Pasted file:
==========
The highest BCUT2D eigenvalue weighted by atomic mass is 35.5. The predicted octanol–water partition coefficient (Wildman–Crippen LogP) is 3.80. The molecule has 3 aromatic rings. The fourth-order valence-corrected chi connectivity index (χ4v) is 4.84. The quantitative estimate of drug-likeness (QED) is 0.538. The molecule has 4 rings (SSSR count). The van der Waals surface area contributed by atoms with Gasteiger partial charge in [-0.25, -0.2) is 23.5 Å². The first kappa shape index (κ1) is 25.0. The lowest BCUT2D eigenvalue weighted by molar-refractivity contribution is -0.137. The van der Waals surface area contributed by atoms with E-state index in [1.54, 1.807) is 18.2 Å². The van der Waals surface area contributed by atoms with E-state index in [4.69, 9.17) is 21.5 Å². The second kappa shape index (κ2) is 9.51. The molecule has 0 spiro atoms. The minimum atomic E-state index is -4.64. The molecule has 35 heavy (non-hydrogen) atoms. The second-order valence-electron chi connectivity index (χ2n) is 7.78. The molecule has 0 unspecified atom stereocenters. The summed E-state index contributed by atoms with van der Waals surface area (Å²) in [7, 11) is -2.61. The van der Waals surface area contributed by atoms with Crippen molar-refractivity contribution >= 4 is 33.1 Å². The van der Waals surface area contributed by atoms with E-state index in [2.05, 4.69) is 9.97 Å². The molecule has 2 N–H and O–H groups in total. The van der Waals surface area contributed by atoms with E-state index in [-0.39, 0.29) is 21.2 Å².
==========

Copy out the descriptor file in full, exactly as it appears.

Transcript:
The highest BCUT2D eigenvalue weighted by atomic mass is 35.5. The predicted octanol–water partition coefficient (Wildman–Crippen LogP) is 3.80. The molecule has 3 aromatic rings. The fourth-order valence-corrected chi connectivity index (χ4v) is 4.84. The quantitative estimate of drug-likeness (QED) is 0.538. The molecule has 4 rings (SSSR count). The van der Waals surface area contributed by atoms with Gasteiger partial charge in [-0.25, -0.2) is 23.5 Å². The first kappa shape index (κ1) is 25.0. The lowest BCUT2D eigenvalue weighted by molar-refractivity contribution is -0.137. The van der Waals surface area contributed by atoms with E-state index in [1.54, 1.807) is 18.2 Å². The van der Waals surface area contributed by atoms with E-state index in [4.69, 9.17) is 21.5 Å². The second kappa shape index (κ2) is 9.51. The molecule has 0 spiro atoms. The minimum atomic E-state index is -4.64. The molecule has 35 heavy (non-hydrogen) atoms. The second-order valence-electron chi connectivity index (χ2n) is 7.78. The molecule has 0 unspecified atom stereocenters. The summed E-state index contributed by atoms with van der Waals surface area (Å²) in [7, 11) is -2.61. The van der Waals surface area contributed by atoms with Crippen molar-refractivity contribution >= 4 is 33.1 Å². The van der Waals surface area contributed by atoms with E-state index in [2.05, 4.69) is 9.97 Å². The molecule has 2 N–H and O–H groups in total. The van der Waals surface area contributed by atoms with E-state index in [-0.39, 0.29) is 21.2 Å².